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Arc welding

control Presentation
Pan Jiluan
Cambridge

Theoretical analysis

Introduction

Although arc welding was invented approximately 100 years ago, many
aspects lack systematic theoretical analysis. In modern publications, there
is only a limited qualitative description of its static process and no scientific
analysis of its dynamic process. On the basis of control theory, the arc
welding process is viewed by the author as a control unit. The steps are to
define the mathematical expression of each element of the control unit, and
then take Laplace transform of the equations. By synthesising these Laplace
equations to obtain the interconnections of all the elements and the full
picture of the control unit, the mathematical representation of the dynamic
behaviour of the control unit can be easily derived.[1,2] Applying this theory,
a deeper understanding of the physical essence of the arc welding process
can be obtained; both the static and dynamic arc-length response due to
load disturbance can be analysed, and the direction and method for
improvement of the welding process can be established.

Welding with constant wire-feed rate


In this category of welding the wire-feed rate remains unchanged and the
arc length is regulated by the change of arc current induced by the change
of the arc length itself. In accordance with the assumption that the melting
rate is continuous and neglecting the effect of wire extension, the dynamic
equations of all the elements of the control unit may be established as
follows:
For the electrical circuit of the welding process

Self-regulation ability

During arc welding, there are many factors that disturb the arc length. How
does the system respond to these disturbances? How does the rate at
which
the arc length is restored to its normal value determine the stability and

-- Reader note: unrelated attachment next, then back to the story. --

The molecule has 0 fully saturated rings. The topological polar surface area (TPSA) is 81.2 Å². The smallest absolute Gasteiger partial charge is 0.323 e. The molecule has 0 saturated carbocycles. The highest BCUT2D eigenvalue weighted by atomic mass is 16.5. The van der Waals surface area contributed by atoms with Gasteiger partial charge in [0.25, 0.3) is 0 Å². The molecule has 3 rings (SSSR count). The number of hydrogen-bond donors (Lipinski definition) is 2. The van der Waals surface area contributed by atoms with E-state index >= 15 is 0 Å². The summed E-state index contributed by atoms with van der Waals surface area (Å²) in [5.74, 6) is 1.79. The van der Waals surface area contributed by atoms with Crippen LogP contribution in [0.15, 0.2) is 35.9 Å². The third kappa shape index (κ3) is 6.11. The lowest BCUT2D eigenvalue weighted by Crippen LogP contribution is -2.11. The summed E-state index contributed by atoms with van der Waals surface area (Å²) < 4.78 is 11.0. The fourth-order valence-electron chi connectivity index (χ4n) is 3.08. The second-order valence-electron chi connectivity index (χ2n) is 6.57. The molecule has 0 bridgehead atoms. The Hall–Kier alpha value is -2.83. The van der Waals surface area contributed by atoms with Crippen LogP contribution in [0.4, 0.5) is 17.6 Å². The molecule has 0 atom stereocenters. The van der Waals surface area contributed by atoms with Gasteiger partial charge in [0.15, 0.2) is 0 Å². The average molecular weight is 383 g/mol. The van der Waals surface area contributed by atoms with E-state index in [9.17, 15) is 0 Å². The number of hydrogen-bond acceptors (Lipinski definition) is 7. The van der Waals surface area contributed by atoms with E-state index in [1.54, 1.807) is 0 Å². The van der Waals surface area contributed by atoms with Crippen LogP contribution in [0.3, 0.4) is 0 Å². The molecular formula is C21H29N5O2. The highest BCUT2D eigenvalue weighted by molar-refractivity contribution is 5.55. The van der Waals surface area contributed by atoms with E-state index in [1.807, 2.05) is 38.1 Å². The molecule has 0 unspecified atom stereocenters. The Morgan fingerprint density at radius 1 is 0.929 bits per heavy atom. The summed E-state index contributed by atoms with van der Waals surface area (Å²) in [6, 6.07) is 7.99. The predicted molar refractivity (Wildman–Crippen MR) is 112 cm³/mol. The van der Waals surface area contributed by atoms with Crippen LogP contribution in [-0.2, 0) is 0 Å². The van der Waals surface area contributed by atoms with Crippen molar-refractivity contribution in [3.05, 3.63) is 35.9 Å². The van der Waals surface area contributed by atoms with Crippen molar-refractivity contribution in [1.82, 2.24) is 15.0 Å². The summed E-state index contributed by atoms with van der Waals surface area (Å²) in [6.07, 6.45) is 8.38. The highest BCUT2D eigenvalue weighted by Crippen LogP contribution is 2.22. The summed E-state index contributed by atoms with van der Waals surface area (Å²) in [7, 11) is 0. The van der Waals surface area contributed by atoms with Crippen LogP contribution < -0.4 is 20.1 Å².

quality of the welding process? Three causes of disturbance to the arc
length
are fluctuation of the line voltage, uneven wire-feed rate and fluctuation of
the torch-to-plate distance. The influence of the first cause can be easily
eliminated by proper design of the power source. Therefore, in the
following
text, the response of the arc length to the latter two causes of disturbance
are discussed.
According to Fig. 1.2, the response of the arc length due to wire-feed rate
disturbance may be expressed as:

Effects of major parameters

(i) Slope of the output characteristic of the power source.


From Eq. [1.8] it can be seen that the slope of the output
characteristic will
influence the damping factor. In the case of 1.2mm wire diameter,
ka = 0.716, kp = 0.0245, R = 19mW, and L = 0.3mH, the effect
may be shown
as in Table 1.3. It can be seen that the larger the slope, the smaller
the
damping factor will be. It is known that too small a value of z will
result in
overshoot during a transient process. According to control theory,
the
optimum value of z is 0.7 and thus the slope of the output
characteristic can
be derived as

unit become underdamped and increases the overshoot. If z and the


overshoot are kept unchanged, then wn will decrease and the transient time
will increase. From Eq. [1.11], it is seen that the attenuation factor is
inversely proportional to L; therefore an increase of inductance is
detrimental
to the dynamic characteristics of the system. According to Eq. [1.8],
a decrease of L makes it possible to increase the slope of the output
characteristic of the power source while keeping z unchanged, which can